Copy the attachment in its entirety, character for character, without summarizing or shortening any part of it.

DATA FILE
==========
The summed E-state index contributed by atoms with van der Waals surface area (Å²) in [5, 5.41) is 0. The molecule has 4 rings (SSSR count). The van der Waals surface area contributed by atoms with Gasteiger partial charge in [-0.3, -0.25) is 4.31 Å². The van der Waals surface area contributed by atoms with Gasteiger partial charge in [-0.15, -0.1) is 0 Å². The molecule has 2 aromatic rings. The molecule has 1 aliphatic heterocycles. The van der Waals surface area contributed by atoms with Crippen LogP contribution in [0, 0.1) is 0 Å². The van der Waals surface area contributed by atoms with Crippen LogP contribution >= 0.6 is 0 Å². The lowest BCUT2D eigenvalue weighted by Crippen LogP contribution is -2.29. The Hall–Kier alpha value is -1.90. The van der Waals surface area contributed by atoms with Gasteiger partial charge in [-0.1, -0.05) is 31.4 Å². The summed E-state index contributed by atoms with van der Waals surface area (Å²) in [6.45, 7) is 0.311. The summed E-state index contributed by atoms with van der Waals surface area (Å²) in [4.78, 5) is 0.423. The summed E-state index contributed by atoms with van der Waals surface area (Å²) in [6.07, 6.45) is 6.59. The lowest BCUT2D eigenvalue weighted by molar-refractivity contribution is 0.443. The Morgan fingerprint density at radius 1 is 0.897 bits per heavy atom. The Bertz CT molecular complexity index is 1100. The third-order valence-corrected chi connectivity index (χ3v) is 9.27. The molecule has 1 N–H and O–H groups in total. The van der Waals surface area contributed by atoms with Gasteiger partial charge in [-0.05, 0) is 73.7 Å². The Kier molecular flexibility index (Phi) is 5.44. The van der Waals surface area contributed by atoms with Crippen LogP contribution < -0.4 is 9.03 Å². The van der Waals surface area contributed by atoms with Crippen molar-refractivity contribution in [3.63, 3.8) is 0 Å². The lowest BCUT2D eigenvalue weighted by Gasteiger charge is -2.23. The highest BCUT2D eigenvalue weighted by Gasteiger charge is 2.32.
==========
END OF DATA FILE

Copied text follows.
The summed E-state index contributed by atoms with van der Waals surface area (Å²) in [5, 5.41) is 0. The molecule has 4 rings (SSSR count). The van der Waals surface area contributed by atoms with Gasteiger partial charge in [-0.3, -0.25) is 4.31 Å². The van der Waals surface area contributed by atoms with Gasteiger partial charge in [-0.15, -0.1) is 0 Å². The molecule has 2 aromatic rings. The molecule has 1 aliphatic heterocycles. The van der Waals surface area contributed by atoms with Crippen LogP contribution in [0, 0.1) is 0 Å². The van der Waals surface area contributed by atoms with Crippen LogP contribution >= 0.6 is 0 Å². The lowest BCUT2D eigenvalue weighted by Crippen LogP contribution is -2.29. The Hall–Kier alpha value is -1.90. The van der Waals surface area contributed by atoms with Gasteiger partial charge in [-0.1, -0.05) is 31.4 Å². The summed E-state index contributed by atoms with van der Waals surface area (Å²) in [6.45, 7) is 0.311. The summed E-state index contributed by atoms with van der Waals surface area (Å²) in [4.78, 5) is 0.423. The summed E-state index contributed by atoms with van der Waals surface area (Å²) in [6.07, 6.45) is 6.59. The lowest BCUT2D eigenvalue weighted by molar-refractivity contribution is 0.443. The Morgan fingerprint density at radius 1 is 0.897 bits per heavy atom. The Bertz CT molecular complexity index is 1100. The third-order valence-corrected chi connectivity index (χ3v) is 9.27. The molecule has 1 N–H and O–H groups in total. The van der Waals surface area contributed by atoms with Gasteiger partial charge in [-0.05, 0) is 73.7 Å². The Kier molecular flexibility index (Phi) is 5.44. The van der Waals surface area contributed by atoms with Crippen LogP contribution < -0.4 is 9.03 Å². The van der Waals surface area contributed by atoms with Crippen molar-refractivity contribution in [3.63, 3.8) is 0 Å². The lowest BCUT2D eigenvalue weighted by Gasteiger charge is -2.23. The highest BCUT2D eigenvalue weighted by Gasteiger charge is 2.32.